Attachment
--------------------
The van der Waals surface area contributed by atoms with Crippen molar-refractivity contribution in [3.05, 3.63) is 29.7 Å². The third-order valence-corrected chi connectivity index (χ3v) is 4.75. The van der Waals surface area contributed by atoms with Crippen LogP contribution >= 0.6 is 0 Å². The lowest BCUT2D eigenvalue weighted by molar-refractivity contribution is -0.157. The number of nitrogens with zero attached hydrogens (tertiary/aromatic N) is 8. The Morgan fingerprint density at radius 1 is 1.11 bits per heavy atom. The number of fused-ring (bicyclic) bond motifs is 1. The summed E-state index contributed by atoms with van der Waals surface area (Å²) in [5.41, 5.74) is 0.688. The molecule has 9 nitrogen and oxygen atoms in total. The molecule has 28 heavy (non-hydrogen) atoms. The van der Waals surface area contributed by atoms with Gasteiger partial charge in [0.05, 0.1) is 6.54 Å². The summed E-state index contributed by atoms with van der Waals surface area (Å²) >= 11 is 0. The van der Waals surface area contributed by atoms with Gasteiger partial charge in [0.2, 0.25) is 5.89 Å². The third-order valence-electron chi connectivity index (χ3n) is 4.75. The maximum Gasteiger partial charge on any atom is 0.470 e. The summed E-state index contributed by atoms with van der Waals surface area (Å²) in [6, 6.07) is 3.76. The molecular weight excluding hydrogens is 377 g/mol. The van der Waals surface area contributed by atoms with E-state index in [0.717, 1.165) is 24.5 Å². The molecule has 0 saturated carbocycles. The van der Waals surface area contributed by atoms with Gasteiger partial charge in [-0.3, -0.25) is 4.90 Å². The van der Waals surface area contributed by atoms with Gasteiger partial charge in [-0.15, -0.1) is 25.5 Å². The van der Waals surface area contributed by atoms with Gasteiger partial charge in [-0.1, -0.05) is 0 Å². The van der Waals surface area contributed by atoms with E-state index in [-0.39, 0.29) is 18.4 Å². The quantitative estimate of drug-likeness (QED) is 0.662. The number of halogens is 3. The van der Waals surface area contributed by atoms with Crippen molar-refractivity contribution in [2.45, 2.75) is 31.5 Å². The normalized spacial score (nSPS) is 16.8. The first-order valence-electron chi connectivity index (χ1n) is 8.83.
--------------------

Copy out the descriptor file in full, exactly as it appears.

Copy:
The van der Waals surface area contributed by atoms with Crippen molar-refractivity contribution in [3.05, 3.63) is 29.7 Å². The third-order valence-corrected chi connectivity index (χ3v) is 4.75. The van der Waals surface area contributed by atoms with Crippen LogP contribution >= 0.6 is 0 Å². The lowest BCUT2D eigenvalue weighted by molar-refractivity contribution is -0.157. The number of nitrogens with zero attached hydrogens (tertiary/aromatic N) is 8. The Morgan fingerprint density at radius 1 is 1.11 bits per heavy atom. The number of fused-ring (bicyclic) bond motifs is 1. The summed E-state index contributed by atoms with van der Waals surface area (Å²) in [5.41, 5.74) is 0.688. The molecule has 9 nitrogen and oxygen atoms in total. The molecule has 28 heavy (non-hydrogen) atoms. The van der Waals surface area contributed by atoms with Gasteiger partial charge in [0.05, 0.1) is 6.54 Å². The summed E-state index contributed by atoms with van der Waals surface area (Å²) >= 11 is 0. The van der Waals surface area contributed by atoms with Gasteiger partial charge in [0.2, 0.25) is 5.89 Å². The third-order valence-electron chi connectivity index (χ3n) is 4.75. The maximum Gasteiger partial charge on any atom is 0.470 e. The summed E-state index contributed by atoms with van der Waals surface area (Å²) in [6, 6.07) is 3.76. The molecular weight excluding hydrogens is 377 g/mol. The van der Waals surface area contributed by atoms with E-state index in [0.717, 1.165) is 24.5 Å². The molecule has 0 saturated carbocycles. The van der Waals surface area contributed by atoms with Gasteiger partial charge in [-0.3, -0.25) is 4.90 Å². The van der Waals surface area contributed by atoms with Gasteiger partial charge in [-0.15, -0.1) is 25.5 Å². The van der Waals surface area contributed by atoms with Gasteiger partial charge in [-0.1, -0.05) is 0 Å². The van der Waals surface area contributed by atoms with E-state index in [-0.39, 0.29) is 18.4 Å². The quantitative estimate of drug-likeness (QED) is 0.662. The number of halogens is 3. The van der Waals surface area contributed by atoms with Crippen molar-refractivity contribution in [2.45, 2.75) is 31.5 Å². The normalized spacial score (nSPS) is 16.8. The first-order valence-electron chi connectivity index (χ1n) is 8.83.